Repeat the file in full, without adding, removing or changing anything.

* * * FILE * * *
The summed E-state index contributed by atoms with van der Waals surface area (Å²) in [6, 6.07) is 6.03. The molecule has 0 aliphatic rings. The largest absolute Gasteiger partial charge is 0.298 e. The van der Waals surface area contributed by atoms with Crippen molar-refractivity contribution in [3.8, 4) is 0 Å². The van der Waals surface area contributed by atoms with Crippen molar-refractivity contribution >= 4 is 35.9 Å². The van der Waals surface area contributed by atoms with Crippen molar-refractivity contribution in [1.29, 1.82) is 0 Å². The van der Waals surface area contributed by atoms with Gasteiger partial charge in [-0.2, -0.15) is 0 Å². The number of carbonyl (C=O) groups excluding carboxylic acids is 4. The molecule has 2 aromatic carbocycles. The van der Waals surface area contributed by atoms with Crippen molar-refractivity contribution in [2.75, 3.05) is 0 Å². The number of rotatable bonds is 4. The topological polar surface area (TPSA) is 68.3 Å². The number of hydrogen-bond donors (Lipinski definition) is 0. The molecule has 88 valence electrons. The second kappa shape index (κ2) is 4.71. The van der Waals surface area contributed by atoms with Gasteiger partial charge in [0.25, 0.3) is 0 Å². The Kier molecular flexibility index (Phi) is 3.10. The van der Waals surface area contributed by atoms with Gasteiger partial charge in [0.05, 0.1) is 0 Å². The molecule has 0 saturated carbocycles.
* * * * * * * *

The summed E-state index contributed by atoms with van der Waals surface area (Å²) in [6, 6.07) is 6.03. The molecule has 0 aliphatic rings. The largest absolute Gasteiger partial charge is 0.298 e. The van der Waals surface area contributed by atoms with Crippen molar-refractivity contribution in [3.8, 4) is 0 Å². The van der Waals surface area contributed by atoms with Crippen molar-refractivity contribution >= 4 is 35.9 Å². The van der Waals surface area contributed by atoms with Crippen molar-refractivity contribution in [1.29, 1.82) is 0 Å². The van der Waals surface area contributed by atoms with Gasteiger partial charge in [-0.2, -0.15) is 0 Å². The number of carbonyl (C=O) groups excluding carboxylic acids is 4. The molecule has 2 aromatic carbocycles. The van der Waals surface area contributed by atoms with Crippen molar-refractivity contribution in [2.75, 3.05) is 0 Å². The number of rotatable bonds is 4. The topological polar surface area (TPSA) is 68.3 Å². The number of hydrogen-bond donors (Lipinski definition) is 0. The molecule has 88 valence electrons. The second kappa shape index (κ2) is 4.71. The van der Waals surface area contributed by atoms with Gasteiger partial charge in [0.25, 0.3) is 0 Å². The Kier molecular flexibility index (Phi) is 3.10. The van der Waals surface area contributed by atoms with Gasteiger partial charge in [0.05, 0.1) is 0 Å². The molecule has 0 saturated carbocycles.